Duration and Relevance of Untreated Psychiatric Disorders, 1: Psychotic Disorders

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Duration and Relevance of Untreated Psychiatric Disorders, 1:

Psychotic Disorders

The association between longer duration of untreated psychosis (DUP) and poorer outcomes in first episode psychosis (FEP) was first observed over 3 decades ago1 and has been consistently replicated since.2-4 Recently published results from the National Institute of Mental Health-sponsored Recovery After an Initial Schizophrenia Episode Early Treatment Program study (RAISE-ETP) indicated that the median DUP in patients enrolled from 34 community mental health across 21 US states was 74 weeks, confirming that patients with less than the median DUP benefited significantly more from the coordinated specialty care that RAISE-ETP investigated compared to community care.5 This median 18-month delay to antipsychotic treatment despite full psychosis seems inordinate 3 decades after it was first described as a predictor of poor outcomes. Although the causality of this association is likely complex and the issue of causality has remained controversial,2-4 the time lag between the onset of psychotic symptoms and initiation of evidence-based treatment should in any case be minimized to reduce the burden and risk of untreated psychiatric symptoms. Prompted by the disconcerting finding of long DUP in young people with FEP in the United States, this first of a series of 2 ASCP Corner articles reviews the current state of DUP in patients with psychotic disorders.


Determining accurately the time between first onset of the illness and its treatment or the DUP (time between onset of psychosis and its treatment) is challenging. Patients’ initial psychotic experiences are diverse and nonspecific, may lie on a continuum with nonpathologic phenomena, and upon presentation have poor positive predictive value.6 This dimensionality complicates the categorical determination of the illness onset when judged retrospectively. Additionally, there is no consensus about what constitutes "treatment onset," with definitions ranging from first mental health provider contact to first adequate antipsychotic trial. Finally, the method of eliciting the information (clinical chart, structured assessment, etc) varies greatly and may yield different results. This variability in the criteria and methods used for measuring DUP could explain the heterogeneity of DUP across different studies and settings. Nevertheless, generally, the measurement of DUP has proven to have good to excellent interrater reliability.7 Therefore, although heterogeneous definitions of DUP can complicate comparing DUP across studies, measurements are reliable within the same study. Consistently, DUP varies widely across patients, with a strong right skewedness, in that there are outliers of very long DUP.2-4 Therefore, the median (ie, the duration around which equal numbers of people have higher or lower DUP) is preferred to describe the DUP distribution, although the mean is often used, particularly in meta-analyses, as it is more easily pooled across studies.


Unlike for mental disorders with greater incidence in the general population for which data from clinical services utilization surveys exist,8 the lack of representative epidemiologic data on duration of untreated illness and DUP in FEP is a major limitation. Hence, most data are derived from clinical studies, with RAISE-ETP having reasonable external validity in the United States.5 In RAISE-ETP, a DUP longer than the median was related to greater positive and total symptoms severity, comorbid substance use, and lack of hospitalization prior to enrollment, while no association was found with sociodemographic variables.5 While these data shed light on the characteristics associated with longer DUP, they should be put in perspective with other results from clinical studies. For example, in inpatient FEP patients, longer DUP was associated with greater negative symptoms and lower insight and overall functioning at baseline.9 Although these associations are informative, systematic knowledge of correlates of longer DUP is lacking, which could help identify populations at risk, potential intervention targets, and fluctuations over time and across different geographical regions and allow monitoring of outcomes of much-needed interventions to shorten DUP.10 The wide range in DUP between cases (RAISE-ETP: 1-1,456 weeks) suggests that some factors may have powerful effects in delaying the onset of treatment, and their characterization is critical. Standardization of measuring and reporting of DUP in clinical studies is essential, given strong reliance on clinical studies as opposed to epidemiologic surveillance.8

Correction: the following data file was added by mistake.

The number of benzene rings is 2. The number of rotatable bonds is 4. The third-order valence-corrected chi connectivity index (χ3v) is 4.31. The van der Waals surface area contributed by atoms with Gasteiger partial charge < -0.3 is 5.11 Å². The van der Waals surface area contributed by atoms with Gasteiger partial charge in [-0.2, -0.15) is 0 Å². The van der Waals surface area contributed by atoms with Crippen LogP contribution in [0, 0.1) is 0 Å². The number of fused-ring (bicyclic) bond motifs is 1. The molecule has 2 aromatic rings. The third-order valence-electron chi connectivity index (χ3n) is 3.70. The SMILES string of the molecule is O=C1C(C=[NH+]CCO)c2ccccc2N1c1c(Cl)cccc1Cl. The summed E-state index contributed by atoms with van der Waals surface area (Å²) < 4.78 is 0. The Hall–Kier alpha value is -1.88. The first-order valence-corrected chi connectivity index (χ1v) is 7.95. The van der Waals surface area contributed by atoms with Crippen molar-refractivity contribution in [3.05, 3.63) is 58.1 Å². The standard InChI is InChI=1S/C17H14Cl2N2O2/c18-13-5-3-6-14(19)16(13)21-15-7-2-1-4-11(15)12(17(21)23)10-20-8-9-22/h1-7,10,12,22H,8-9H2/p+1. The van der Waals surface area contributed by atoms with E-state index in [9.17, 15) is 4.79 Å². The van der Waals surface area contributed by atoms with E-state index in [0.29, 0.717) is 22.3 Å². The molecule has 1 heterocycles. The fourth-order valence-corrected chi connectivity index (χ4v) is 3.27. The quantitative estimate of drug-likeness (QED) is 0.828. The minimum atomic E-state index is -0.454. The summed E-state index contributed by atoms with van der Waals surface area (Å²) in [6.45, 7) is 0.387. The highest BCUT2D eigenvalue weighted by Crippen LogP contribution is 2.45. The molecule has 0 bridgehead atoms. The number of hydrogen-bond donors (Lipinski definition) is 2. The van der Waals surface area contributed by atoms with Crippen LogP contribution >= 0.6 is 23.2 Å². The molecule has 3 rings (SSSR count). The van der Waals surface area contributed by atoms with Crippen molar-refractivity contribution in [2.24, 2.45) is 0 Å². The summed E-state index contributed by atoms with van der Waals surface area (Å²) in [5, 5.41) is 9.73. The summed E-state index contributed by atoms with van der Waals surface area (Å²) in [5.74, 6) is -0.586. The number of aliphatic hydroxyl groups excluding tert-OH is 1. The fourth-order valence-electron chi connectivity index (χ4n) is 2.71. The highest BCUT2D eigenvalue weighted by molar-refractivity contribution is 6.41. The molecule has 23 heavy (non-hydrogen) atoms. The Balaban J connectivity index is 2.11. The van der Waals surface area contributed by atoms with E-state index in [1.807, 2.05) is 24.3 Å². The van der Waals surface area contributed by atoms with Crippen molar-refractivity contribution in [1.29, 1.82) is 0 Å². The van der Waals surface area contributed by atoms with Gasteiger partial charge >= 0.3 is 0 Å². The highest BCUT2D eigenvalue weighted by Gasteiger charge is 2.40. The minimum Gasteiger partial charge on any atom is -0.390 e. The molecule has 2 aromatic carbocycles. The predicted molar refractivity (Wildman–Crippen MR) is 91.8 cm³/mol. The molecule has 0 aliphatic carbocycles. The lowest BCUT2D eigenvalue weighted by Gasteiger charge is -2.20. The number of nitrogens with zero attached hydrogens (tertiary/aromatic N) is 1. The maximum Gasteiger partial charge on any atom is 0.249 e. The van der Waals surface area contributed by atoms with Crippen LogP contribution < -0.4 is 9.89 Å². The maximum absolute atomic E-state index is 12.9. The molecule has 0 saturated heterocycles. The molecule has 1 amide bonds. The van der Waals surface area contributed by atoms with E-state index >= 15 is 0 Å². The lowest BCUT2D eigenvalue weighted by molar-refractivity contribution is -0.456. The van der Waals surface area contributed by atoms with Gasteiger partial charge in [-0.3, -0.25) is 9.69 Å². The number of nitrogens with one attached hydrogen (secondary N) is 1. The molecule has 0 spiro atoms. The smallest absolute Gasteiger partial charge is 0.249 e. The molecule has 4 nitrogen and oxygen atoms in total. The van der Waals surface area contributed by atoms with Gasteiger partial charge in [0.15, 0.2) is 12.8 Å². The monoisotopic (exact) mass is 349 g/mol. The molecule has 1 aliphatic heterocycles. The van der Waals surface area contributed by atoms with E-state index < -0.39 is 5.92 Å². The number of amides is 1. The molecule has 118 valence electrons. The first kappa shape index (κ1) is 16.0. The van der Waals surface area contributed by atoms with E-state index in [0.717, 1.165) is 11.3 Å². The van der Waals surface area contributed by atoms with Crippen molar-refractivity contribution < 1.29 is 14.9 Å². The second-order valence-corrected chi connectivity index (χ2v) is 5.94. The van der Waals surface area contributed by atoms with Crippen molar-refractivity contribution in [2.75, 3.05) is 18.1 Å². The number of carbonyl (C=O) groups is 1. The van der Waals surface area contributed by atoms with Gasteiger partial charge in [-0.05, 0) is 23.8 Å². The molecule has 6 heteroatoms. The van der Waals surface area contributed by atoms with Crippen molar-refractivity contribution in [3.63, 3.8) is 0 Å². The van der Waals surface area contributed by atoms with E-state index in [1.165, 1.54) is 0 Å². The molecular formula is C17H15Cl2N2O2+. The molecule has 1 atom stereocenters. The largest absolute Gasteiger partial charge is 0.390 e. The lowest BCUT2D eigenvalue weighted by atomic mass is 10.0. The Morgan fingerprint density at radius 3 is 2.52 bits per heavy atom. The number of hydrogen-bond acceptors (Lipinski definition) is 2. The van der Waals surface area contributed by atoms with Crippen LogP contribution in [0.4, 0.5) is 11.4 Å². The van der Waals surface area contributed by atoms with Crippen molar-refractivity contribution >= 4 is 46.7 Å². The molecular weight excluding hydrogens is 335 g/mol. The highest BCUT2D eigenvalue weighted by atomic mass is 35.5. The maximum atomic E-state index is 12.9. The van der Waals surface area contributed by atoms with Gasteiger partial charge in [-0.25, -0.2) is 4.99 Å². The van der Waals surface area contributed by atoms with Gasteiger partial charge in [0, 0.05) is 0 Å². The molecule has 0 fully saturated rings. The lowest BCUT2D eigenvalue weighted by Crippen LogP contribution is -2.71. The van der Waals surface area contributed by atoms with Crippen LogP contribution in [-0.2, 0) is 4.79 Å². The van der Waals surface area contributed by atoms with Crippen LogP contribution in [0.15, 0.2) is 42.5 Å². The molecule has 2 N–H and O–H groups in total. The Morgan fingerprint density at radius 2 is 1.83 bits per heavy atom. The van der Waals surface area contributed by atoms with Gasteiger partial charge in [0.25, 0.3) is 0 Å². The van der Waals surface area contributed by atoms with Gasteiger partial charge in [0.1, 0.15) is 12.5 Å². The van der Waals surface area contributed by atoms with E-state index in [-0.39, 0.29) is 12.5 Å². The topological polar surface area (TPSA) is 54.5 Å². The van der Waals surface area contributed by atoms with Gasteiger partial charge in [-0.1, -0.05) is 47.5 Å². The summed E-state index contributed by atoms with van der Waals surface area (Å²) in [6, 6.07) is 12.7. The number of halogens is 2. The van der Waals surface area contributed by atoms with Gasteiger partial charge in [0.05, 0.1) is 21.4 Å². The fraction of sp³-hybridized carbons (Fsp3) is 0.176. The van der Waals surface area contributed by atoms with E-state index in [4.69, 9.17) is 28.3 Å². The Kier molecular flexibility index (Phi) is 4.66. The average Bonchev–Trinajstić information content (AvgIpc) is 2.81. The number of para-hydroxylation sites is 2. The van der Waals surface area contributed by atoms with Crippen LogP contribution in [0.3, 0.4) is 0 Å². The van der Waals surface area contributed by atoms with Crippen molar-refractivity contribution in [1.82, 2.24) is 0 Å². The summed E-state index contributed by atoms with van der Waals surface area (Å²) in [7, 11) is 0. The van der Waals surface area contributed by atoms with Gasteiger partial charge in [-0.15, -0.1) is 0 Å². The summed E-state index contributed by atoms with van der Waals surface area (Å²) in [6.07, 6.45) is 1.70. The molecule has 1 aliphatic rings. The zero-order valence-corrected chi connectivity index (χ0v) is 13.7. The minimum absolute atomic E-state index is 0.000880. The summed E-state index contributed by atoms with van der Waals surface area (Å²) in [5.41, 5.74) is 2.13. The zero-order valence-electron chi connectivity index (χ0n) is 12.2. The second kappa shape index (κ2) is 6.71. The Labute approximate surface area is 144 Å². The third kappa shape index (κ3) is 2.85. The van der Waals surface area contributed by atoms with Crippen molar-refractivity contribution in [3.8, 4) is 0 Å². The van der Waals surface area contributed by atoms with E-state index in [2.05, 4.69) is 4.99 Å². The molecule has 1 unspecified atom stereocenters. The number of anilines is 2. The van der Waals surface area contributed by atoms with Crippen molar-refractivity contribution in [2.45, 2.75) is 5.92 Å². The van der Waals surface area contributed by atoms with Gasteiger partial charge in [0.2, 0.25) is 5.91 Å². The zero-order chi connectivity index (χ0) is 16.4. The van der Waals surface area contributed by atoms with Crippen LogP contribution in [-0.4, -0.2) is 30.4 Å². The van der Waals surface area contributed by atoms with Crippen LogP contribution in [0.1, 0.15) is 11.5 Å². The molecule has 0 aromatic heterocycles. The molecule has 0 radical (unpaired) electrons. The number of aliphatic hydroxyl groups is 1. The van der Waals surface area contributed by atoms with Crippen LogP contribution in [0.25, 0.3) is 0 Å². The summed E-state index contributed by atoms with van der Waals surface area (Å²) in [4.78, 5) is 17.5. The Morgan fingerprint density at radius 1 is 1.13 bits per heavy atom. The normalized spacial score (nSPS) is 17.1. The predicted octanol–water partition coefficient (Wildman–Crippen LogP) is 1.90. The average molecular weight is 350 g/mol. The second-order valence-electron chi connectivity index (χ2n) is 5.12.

Meta-analytic studies have consistently found significant correlation coefficients between longer DUP and worse psychopathology at follow-up. Correlation coefficients were 0.28-0.29 at 6-12 months for total psychopathology and 0.19-0.28 at 1-2 years for decreased global functioning, which indicates small to medium sized associations.2-4 Even at 2 years follow-up, a meta-analysis still found significant correlation coefficients between longer DUP and total psychopathology (0.15) and global outcome (0.17),4 suggesting that these associations persist at least during the first several years of the illness. Therefore, if this association is causal, programs reducing DUP would have public health value through modification of the illness course. However, observational studies examining the role of possible confounders found that earlier age of symptom onset, more negative symptoms, later treatment onset, worse premorbid functioning and psychosocial support, or lower educational and socioeconomic status mediated the association between longer DUP and poorer outcomes.2 Nevertheless, after adjusting each study included in one of the meta-analyses for these potential confounders, DUP remained an independent predictor of poorer treatment response, although the strength of the relationship varied.2 However, this finding requires confirmation in samples in which DUP was reduced experimentally. Additionally, other downstream effects of shorter DUP, including potential beneficial effects on attitudes toward and engagement with mental health care, should be explored.